Chilean Sampler

Perhaps the thing most important to me about any house or building, whether modern or ancient, is how it interacts with its immediate environment. I grew up in a neat little modern house that I was so proud of for its integration into the landscape: its grey cypress wood exterior and single story low profile gave it the appearance of being just another outcrop of the ever-present rockledge Pound Ridge is notorious for. It just makes sense that a dwelling respects the features of the land it occupies as opposed to appearing uncomfortably perched as if its placement is only temporary.

I keep an eye open for interesting architecture out of South America, (probably in a subconscious effort to offset my usual Eurocentric-ness), and this morning I bumped into the terrific Chilean architectural photography site called BARQO – banco fotográfico de arquitectura chilena. Poking around through the Vivienda Unifamiliar sections, not only did I long to understand Spanish, but I began to think about the relationship between exceptional places the exceptional architecture that is created in those places. Some houses are designed to blend in either by color, by texture or by shape - or a combination of those qualities. Some, however, are successful because they celebrate the physical environment they exist in by being radically different. Here are some examples from Barqo (bARCo as it appears on the site), which I found through Judit Bellostes, which is also very worthy viewing. – GF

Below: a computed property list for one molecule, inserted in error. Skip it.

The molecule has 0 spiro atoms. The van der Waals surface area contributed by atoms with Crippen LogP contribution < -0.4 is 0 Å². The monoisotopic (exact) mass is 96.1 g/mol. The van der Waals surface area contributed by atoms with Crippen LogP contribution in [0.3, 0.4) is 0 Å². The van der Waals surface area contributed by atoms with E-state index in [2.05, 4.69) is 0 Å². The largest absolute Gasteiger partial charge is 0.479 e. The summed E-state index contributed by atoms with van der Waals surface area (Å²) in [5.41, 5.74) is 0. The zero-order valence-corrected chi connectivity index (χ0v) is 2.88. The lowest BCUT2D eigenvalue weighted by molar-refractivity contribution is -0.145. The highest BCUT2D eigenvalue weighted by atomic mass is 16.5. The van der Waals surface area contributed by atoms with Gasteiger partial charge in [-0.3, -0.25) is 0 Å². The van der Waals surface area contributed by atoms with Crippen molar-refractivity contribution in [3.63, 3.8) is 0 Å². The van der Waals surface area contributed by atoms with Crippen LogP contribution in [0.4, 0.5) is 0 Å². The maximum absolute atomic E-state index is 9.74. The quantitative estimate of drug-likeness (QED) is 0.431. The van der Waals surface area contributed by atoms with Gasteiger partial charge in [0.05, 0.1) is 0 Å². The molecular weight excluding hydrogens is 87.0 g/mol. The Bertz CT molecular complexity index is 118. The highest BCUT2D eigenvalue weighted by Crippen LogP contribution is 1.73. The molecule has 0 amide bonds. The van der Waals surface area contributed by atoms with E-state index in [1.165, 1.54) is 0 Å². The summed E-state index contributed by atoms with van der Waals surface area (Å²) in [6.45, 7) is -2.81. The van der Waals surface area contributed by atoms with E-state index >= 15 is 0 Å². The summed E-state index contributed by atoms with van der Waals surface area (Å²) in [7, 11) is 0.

1. Casa Las Palmas · Sebastián Irarrázaval, Guillermo Acuña
FOTÓGRAFO Guy Wenborne

2. Chalet C-6 · dRN arquitectos

3. Casa Muelle · Jonas Retamal
FOTÓGRAFO Stefan Bartulin Cortese

4. Casa Dos Robles · Aguilo Pedraza

5. Asadera y Mirador · Carolina Contreras y Tomás Cortese
FOTÓGRAFO Alvaro Benitez

6. Casa Omnibus · Gubbins Arquitectos
FOTÓGRAFO Marcos Mendizabal / Pedro Gubbins

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